In that sense, this proves the point that there are lessons to be learned about the language that art can provide; Art and photography can create new forms of political engagement and imagination “for the world to come.” It is often not the case that people are not preoccupied with the world. Nakahira, Moriyama and others said something important through their photography. What exactly? This is debatable and oftentimes different depending on the artists, but at least their images opened the possibility of a conversation and critical engagement with the world and its complex problems. In that sense, photography in this historical moment of Japanese society is very much like various forms of socially engaged art being done nowadays (such as that being done by artists such as Theaster Gates, Rick Lowe, Jon Rubin, etc.), providing a way of imagining how to do something in the face of not being able to do anything due to the extremely complex and difficult problems the people of contemporary global societies are facing.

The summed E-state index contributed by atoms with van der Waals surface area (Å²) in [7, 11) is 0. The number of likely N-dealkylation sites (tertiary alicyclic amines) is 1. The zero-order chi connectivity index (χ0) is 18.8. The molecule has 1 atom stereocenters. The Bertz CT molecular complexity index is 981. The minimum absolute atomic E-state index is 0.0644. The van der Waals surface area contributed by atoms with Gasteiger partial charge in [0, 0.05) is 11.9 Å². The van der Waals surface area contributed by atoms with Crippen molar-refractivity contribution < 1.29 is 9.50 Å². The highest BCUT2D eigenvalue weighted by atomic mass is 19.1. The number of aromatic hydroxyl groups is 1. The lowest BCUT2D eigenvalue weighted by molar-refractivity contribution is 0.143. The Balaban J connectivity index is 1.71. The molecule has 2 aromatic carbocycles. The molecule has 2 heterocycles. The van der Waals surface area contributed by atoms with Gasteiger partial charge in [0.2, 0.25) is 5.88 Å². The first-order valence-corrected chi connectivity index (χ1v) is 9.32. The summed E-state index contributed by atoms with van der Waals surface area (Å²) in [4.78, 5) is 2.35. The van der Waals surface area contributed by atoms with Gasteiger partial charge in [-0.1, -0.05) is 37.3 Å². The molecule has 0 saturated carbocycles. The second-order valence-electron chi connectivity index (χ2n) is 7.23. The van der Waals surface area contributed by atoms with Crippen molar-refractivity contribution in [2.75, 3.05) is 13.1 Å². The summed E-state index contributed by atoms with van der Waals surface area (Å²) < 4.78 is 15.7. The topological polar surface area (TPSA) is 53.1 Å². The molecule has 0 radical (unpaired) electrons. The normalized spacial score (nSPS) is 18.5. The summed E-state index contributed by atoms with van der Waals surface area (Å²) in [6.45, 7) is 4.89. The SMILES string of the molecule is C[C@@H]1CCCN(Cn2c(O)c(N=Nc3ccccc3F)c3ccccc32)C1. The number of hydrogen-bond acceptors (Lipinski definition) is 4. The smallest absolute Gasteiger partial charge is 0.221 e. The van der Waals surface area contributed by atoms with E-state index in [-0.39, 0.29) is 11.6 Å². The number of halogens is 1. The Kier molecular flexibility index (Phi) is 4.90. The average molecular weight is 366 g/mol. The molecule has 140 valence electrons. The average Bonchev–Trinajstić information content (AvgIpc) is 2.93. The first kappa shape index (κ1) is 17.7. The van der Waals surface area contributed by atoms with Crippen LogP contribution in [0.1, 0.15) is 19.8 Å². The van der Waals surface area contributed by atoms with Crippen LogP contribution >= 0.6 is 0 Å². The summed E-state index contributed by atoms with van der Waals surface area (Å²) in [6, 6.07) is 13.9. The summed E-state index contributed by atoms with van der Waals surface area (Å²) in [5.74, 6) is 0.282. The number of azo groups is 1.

Photography and art are not just representations of a particular time and place. They are languages and poetics through which people (artists, viewers and participants) can understand and engage with the politics of everyday life in a significant manner. If there is a big virtue to that, it is that, in fact, this type of engagement (poetic and ideal as it might be) does something to people. It makes individuals think about the world in a more critical manner, which is something that cannot even begin to occur when people simply understand themselves as being powerless in the face of the complex systems of power, economics, state and capital institutions.
For a New World To Come: Experiments in Japanese Art and Photography, 1968-1979. Organized by the Museum of Fine Arts, Houston and curated by Yasufumi Nakamori, associate curator of photography.
On view in New York City at the Japan Society Gallery (October 9, 2015 through January 10, 2016) and Grey Art Gallery, New York University (September 11 through December 5, 2015). http://www.japansociety.org/page/programs/gallery/for-a-new-world-to-come